The balance thing sounds good, but does he ever worry those work-from-home days can lead to lower productivity? “If that’s your mindset, you have to reevaluate who you’re hiring, because trust is a bigger problem. If you build a foundation of trust, I don’t care if they’re working from home or the office, I know they’re going to get their [expletive] done.”

He’s not the only Kiln tenant with that philosophy. Janiis has a similar coworking/remote mix, as does Daily Harvest, a New York City-based healthy food delivery company. In 2018, the company opened its main customer care division in Salt Lake City, with offices at Kiln. 

Lynda Harvey, Daily Harvest director of care, says, “Our employees spend their onboarding period at Kiln. Once they get used to the job, the majority of them then go home. We’ll pull people back to the office periodically. We found people felt a little isolated at home, so bringing them back in every now and then is a great way for them to trust in their relationship with their managers and peers. There’s this amazing thing about empowering employees to work from home—they feel trusted, and because they feel trusted, they produce better work.”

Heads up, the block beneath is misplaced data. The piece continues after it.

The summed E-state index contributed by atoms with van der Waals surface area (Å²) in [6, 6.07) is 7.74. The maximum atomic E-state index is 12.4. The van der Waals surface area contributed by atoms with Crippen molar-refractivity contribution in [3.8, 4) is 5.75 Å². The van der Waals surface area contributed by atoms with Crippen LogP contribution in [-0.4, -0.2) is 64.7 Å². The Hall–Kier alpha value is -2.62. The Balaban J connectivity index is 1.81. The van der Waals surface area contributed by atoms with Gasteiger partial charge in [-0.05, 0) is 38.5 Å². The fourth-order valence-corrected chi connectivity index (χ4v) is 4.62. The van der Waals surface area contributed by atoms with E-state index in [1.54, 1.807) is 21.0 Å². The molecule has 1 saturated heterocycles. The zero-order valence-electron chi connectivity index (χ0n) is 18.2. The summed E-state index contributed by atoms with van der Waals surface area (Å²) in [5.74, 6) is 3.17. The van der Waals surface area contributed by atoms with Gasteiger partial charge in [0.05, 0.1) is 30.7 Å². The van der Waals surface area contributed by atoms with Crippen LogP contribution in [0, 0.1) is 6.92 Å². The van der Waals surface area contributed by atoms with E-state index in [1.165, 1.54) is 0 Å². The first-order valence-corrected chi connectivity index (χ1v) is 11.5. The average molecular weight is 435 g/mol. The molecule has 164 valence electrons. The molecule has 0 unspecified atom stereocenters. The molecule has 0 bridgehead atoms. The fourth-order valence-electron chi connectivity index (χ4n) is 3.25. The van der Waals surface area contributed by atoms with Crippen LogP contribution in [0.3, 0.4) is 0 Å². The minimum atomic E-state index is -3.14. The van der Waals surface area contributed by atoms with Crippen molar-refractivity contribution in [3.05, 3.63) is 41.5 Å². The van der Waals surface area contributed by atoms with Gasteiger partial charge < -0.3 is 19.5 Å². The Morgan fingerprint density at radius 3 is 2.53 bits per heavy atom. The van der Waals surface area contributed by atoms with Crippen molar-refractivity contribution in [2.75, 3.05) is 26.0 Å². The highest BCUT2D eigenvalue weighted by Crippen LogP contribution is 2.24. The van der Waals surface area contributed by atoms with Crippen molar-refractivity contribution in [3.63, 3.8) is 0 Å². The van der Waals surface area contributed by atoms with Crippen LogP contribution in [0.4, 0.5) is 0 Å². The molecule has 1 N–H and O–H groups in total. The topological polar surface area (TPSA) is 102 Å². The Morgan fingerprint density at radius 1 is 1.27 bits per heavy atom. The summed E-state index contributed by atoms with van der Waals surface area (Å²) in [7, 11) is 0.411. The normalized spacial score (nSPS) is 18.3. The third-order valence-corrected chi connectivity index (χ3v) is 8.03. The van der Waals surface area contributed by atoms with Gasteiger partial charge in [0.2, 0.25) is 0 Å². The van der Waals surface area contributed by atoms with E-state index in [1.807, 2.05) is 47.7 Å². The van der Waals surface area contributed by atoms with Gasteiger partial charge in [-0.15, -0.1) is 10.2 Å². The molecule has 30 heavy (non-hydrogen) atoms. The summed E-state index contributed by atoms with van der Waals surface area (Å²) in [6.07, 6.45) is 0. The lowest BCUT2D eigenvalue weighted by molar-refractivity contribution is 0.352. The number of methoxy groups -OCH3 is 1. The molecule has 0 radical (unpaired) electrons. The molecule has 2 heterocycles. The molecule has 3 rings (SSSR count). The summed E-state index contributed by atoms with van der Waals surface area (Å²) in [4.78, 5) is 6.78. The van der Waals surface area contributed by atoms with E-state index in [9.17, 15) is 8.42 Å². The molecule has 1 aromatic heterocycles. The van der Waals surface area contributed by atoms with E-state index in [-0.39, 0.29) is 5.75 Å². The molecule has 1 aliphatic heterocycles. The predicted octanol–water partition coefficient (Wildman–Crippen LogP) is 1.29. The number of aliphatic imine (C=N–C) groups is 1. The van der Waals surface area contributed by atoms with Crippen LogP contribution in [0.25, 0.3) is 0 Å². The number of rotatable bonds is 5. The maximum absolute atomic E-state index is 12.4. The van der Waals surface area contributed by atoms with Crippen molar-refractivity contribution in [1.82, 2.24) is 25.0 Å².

Simplus has similarly found the trust factor to be the key to their success. The Salt Lake City-based Salesforce quote-to-cash implementation partner has around 500 employees around the world. With offices and coworking spaces in nine major cities, Simplus empowers most of its employees to opt for a work-from-home and in-the-office blend. 

Kathy Brown, Simplus’ human relations manager, says the remote-friendly environment is the main reason for Simplus’ sky-high employee satisfaction ratings. (In fact, Simplus just won Utah BusinessBest Companies To Work For award.) “Our employees are really happy with the flexibility. A huge benefit of that is allowing employees to feel like they’re being trusted. Our attrition rate is crazy low. People don’t leave.”